In a Nutshell

The Toronto International Film Festival is exactly the right length. After seeing thirty or forty film programs in nine-and-a-half days, I’m always ready for it to end. I hate that it’ll be another year before I get to walk down Yonge Street again, discuss movies over sushi with friends again, and discover so many great new films again, but, for the time being at least, I’m glad to be home. Or, as a friend put it two years ago, “I wish there were more films; thank God there are no more films.”

Rather than knock out capsule reviews, I’ve decided instead to spend some time over the next few weeks writing longer and, hopefully, more thoughtful essays about groups of films. For whatever reason — maybe it was all of the long discussions with friends or the general atmosphere of cinephilia (in every best sense of the word) that pervades Toronto each September — but I’ve finally gotten the itch to be a writer again. I realize now that it’s taken some time and distance to shake off the frustrations and disappointments of my dissertation. But it’s time to get back at it again — to get back to the hard work of processing and analyzing and organizing and scraping out just the right word. It should be fun, and the remarkable lineup at TIFF will give me plenty to work with.

In the meantime here’s a general breakdown of my first impressions. If you have any questions, leave a comment. I already miss all of our post-film chats and am itching to continue them here and elsewhere in the blog-o-sphere.


These will likely end up on my short list of favorite films of the decade:

  • Still Life / Dong (Jia Zhang-ke)
  • Syndromes and a Century (Apichatpong Weerasethakul)

Stand Outs

All will be on my Top 10 of 2006:

  • Bamako (Abderrahmane Sissako)
  • Climates (Nuri Bilge Ceylan)
  • Colossal Youth (Pedro Costa)
  • Flandres (Bruno Dumont)
  • Hamaca Paraguaya (Paz Encina)
  • I Don’t Want to Sleep Alone (Tsai Ming-liang)
  • Schuss! (Nicolas Rey)

Strong Recommendations

If TIFF weren’t so strong this year, these would all be Stand Outs:

  • Belle toujours (Manoel de Oliveira)
  • In Between Days (So Yong Kim)
  • Rain Dogs (Ho Yuhang)
  • Woman on the Beach (Hong Sang-soo)
  • Zidane: Un Portrait du XXIe Siècle (Douglas Gordon and Philippe Parreno)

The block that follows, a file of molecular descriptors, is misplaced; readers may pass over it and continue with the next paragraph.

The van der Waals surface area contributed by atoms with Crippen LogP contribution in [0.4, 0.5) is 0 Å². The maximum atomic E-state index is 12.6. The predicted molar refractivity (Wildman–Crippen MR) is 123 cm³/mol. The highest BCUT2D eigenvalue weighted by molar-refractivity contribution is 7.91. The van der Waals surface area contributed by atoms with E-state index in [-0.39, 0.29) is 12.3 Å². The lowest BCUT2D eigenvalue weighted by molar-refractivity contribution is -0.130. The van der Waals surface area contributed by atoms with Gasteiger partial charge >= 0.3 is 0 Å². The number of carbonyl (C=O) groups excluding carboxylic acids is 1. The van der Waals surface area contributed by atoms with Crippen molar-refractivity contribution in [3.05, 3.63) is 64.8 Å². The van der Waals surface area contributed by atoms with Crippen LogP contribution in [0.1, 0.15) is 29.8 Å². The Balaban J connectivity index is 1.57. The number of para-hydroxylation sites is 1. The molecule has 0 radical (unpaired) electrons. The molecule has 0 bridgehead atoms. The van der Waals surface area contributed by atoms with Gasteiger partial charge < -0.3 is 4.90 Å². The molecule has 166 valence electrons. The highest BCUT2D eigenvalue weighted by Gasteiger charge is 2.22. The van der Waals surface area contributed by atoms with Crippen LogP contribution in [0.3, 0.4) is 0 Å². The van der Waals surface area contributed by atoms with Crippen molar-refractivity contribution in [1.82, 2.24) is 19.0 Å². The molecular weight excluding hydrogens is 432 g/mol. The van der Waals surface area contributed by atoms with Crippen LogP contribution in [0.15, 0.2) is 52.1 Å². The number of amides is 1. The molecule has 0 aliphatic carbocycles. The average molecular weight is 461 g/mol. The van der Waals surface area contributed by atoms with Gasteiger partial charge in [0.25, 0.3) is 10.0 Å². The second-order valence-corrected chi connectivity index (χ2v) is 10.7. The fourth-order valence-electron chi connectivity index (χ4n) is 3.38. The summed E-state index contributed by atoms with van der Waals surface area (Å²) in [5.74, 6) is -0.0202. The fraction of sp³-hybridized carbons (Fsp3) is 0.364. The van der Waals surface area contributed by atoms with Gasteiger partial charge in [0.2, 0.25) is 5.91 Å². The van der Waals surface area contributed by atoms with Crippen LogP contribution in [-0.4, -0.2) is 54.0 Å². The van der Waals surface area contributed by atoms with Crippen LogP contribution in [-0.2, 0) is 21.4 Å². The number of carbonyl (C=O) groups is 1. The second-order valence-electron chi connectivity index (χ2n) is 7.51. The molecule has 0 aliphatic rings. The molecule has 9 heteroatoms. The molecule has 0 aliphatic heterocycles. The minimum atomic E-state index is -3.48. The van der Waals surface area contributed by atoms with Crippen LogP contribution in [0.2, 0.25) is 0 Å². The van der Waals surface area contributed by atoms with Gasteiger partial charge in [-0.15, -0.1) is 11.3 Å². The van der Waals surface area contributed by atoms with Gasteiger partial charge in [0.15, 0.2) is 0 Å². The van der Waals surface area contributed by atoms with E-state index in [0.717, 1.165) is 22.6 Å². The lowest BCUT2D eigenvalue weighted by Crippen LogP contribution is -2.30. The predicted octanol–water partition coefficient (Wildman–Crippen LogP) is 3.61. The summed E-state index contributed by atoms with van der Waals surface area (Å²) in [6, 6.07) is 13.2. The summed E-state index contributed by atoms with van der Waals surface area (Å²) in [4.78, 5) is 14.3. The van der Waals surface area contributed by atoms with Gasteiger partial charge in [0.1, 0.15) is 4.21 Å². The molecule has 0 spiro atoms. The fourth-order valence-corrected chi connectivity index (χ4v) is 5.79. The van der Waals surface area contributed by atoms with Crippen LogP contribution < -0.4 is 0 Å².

Solid Films

I enjoyed each of these for a variety of reasons and would recommend them all:

  • 12:08 East of Bucharest (Corneliu Porumboiu)
  • Fantasma (Lisandro Alonso)
  • Gambling, Gods, and LSD (Peter Mettler)
  • Grbavica (Jasmila Zbanic)
  • Iran: Une Révolution cinématographique (Nader Takmil Homayoun)
  • Manufactured Landscapes (Jennifer Baichwal)
  • Offside (Jafar Panahi)
  • Prague (Ole Christian Madsen)
  • Summer ’04 (Stefan Krohmer)
  • Summercamp! (Sarha Price and Bradley Beesley)
  • Ten Canoes (Rolf de Heer)

Frustrations and Disappointments

Only two this year. Both are well made and contain some fine moments, but they’re deeply flawed:

  • Day Night Day Night (Julia Loktev)
  • Red Road (Andrea Arnold)


Among my favorites of the Wavelengths shorts were films by: Xavier Lukomski, Cynthia Madansky, Christina Battle, Peter Tscherkassky, Chris Curreri, Jim Jennings, and Nathaniel Dorsky. If anyone’s curious, the new Kiarostami is crap.

Walk Outs

Two were due to scheduling problems; one was due to exhaustion:

  • The Beales of Grey Gardens (Albert Maysles, David Maysles, and Ian Markiewicz) — I left after the first hour to go buy a ticket for Still Life, which had just been announced. I did, however, get to see Psychiatry in Russia (1955), Albert Maysles’ first film, which had never before been screened in public.
  • Coeurs (Alain Resnais) — I regret leaving Coeurs at the mid-point, but the two-hour nap I took instead did me a world of good.
  • These Girls (Tahani Rached) — I missed the last twenty-five minutes in order to hustle over to Wavelengths 1.

Skips and Reschedules

I only skipped one film, Drama/Mex (Gerardo Naranjo), and I’m glad I did because, instead, I spent three hours eating sushi, drinking wine, and talking blogs and movies with Girish and Michael. It was one of the high points of the trip. Also, after hearing not-so-good things about Kore-eda’s HANA, I sold my ticket and saw Rain Dogs, which was a really nice find.